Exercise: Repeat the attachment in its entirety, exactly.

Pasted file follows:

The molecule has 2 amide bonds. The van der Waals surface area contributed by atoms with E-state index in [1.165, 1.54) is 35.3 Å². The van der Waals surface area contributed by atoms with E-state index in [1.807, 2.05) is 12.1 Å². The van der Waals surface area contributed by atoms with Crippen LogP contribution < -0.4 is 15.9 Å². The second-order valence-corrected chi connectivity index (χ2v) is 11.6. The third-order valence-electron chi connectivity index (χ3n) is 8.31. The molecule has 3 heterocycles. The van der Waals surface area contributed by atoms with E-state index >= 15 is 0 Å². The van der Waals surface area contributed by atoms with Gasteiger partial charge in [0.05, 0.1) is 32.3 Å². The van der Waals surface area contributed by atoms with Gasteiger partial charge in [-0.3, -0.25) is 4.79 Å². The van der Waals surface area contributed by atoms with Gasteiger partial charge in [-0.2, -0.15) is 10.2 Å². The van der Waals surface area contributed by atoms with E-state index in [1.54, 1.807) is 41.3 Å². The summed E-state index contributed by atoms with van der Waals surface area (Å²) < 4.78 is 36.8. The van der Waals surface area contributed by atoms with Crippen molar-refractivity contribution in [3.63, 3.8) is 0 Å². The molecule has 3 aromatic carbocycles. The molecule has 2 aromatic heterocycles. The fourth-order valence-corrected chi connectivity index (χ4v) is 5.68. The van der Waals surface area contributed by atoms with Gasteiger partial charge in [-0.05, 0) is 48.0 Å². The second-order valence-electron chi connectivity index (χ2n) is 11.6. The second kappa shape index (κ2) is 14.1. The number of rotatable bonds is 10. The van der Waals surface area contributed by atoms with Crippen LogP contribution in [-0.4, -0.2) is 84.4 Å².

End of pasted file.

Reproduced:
The molecule has 2 amide bonds. The van der Waals surface area contributed by atoms with E-state index in [1.165, 1.54) is 35.3 Å². The van der Waals surface area contributed by atoms with E-state index in [1.807, 2.05) is 12.1 Å². The van der Waals surface area contributed by atoms with Crippen LogP contribution < -0.4 is 15.9 Å². The second-order valence-corrected chi connectivity index (χ2v) is 11.6. The third-order valence-electron chi connectivity index (χ3n) is 8.31. The molecule has 3 heterocycles. The van der Waals surface area contributed by atoms with E-state index >= 15 is 0 Å². The van der Waals surface area contributed by atoms with Gasteiger partial charge in [0.05, 0.1) is 32.3 Å². The van der Waals surface area contributed by atoms with Gasteiger partial charge in [-0.3, -0.25) is 4.79 Å². The van der Waals surface area contributed by atoms with Gasteiger partial charge in [-0.2, -0.15) is 10.2 Å². The van der Waals surface area contributed by atoms with E-state index in [1.54, 1.807) is 41.3 Å². The summed E-state index contributed by atoms with van der Waals surface area (Å²) < 4.78 is 36.8. The van der Waals surface area contributed by atoms with Crippen molar-refractivity contribution in [3.63, 3.8) is 0 Å². The molecule has 3 aromatic carbocycles. The molecule has 2 aromatic heterocycles. The fourth-order valence-corrected chi connectivity index (χ4v) is 5.68. The van der Waals surface area contributed by atoms with Gasteiger partial charge in [-0.05, 0) is 48.0 Å². The second-order valence-electron chi connectivity index (χ2n) is 11.6. The second kappa shape index (κ2) is 14.1. The number of rotatable bonds is 10. The van der Waals surface area contributed by atoms with Crippen LogP contribution in [-0.4, -0.2) is 84.4 Å².